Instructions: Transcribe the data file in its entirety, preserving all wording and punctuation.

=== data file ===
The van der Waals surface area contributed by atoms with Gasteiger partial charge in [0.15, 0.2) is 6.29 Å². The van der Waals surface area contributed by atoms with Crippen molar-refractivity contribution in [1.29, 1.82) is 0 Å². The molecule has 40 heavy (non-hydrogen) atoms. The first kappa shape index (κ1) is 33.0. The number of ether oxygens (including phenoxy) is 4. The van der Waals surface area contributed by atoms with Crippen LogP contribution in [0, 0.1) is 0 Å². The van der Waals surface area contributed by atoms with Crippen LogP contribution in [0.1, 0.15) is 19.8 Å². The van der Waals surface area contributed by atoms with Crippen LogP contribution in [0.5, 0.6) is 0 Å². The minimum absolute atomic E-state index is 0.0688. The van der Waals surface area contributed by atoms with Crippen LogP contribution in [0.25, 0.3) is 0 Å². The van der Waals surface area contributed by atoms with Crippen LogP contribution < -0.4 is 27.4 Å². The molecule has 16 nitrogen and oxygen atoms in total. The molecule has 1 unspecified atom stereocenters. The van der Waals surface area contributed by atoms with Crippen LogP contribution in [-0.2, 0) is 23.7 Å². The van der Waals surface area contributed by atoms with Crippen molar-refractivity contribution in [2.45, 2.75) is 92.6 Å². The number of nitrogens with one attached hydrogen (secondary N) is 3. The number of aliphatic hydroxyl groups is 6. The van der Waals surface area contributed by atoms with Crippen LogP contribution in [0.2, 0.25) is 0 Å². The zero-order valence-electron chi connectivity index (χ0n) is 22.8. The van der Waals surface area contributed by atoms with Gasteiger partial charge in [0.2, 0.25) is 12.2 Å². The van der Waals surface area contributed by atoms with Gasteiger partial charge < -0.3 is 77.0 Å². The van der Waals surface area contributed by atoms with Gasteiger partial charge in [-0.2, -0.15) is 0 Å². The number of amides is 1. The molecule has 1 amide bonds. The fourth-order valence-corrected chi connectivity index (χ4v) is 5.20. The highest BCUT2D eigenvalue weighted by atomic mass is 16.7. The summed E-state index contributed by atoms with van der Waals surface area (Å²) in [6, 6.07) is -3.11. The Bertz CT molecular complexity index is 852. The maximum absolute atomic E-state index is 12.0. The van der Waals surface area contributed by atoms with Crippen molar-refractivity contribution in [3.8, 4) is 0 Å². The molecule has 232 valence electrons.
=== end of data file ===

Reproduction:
The van der Waals surface area contributed by atoms with Gasteiger partial charge in [0.15, 0.2) is 6.29 Å². The van der Waals surface area contributed by atoms with Crippen molar-refractivity contribution in [1.29, 1.82) is 0 Å². The molecule has 40 heavy (non-hydrogen) atoms. The first kappa shape index (κ1) is 33.0. The number of ether oxygens (including phenoxy) is 4. The van der Waals surface area contributed by atoms with Crippen LogP contribution in [0, 0.1) is 0 Å². The van der Waals surface area contributed by atoms with Crippen LogP contribution in [0.1, 0.15) is 19.8 Å². The van der Waals surface area contributed by atoms with Crippen LogP contribution in [0.5, 0.6) is 0 Å². The minimum absolute atomic E-state index is 0.0688. The van der Waals surface area contributed by atoms with Crippen LogP contribution in [0.25, 0.3) is 0 Å². The van der Waals surface area contributed by atoms with Crippen LogP contribution < -0.4 is 27.4 Å². The molecule has 16 nitrogen and oxygen atoms in total. The molecule has 1 unspecified atom stereocenters. The van der Waals surface area contributed by atoms with Crippen LogP contribution in [-0.2, 0) is 23.7 Å². The van der Waals surface area contributed by atoms with Crippen molar-refractivity contribution in [2.45, 2.75) is 92.6 Å². The number of nitrogens with one attached hydrogen (secondary N) is 3. The number of aliphatic hydroxyl groups is 6. The van der Waals surface area contributed by atoms with Crippen LogP contribution in [0.2, 0.25) is 0 Å². The zero-order valence-electron chi connectivity index (χ0n) is 22.8. The van der Waals surface area contributed by atoms with Gasteiger partial charge in [0.2, 0.25) is 12.2 Å². The van der Waals surface area contributed by atoms with Gasteiger partial charge < -0.3 is 77.0 Å². The van der Waals surface area contributed by atoms with Gasteiger partial charge in [-0.2, -0.15) is 0 Å². The number of amides is 1. The molecule has 1 amide bonds. The fourth-order valence-corrected chi connectivity index (χ4v) is 5.20. The highest BCUT2D eigenvalue weighted by atomic mass is 16.7. The summed E-state index contributed by atoms with van der Waals surface area (Å²) in [6, 6.07) is -3.11. The Bertz CT molecular complexity index is 852. The maximum absolute atomic E-state index is 12.0. The van der Waals surface area contributed by atoms with Crippen molar-refractivity contribution in [3.8, 4) is 0 Å². The molecule has 232 valence electrons.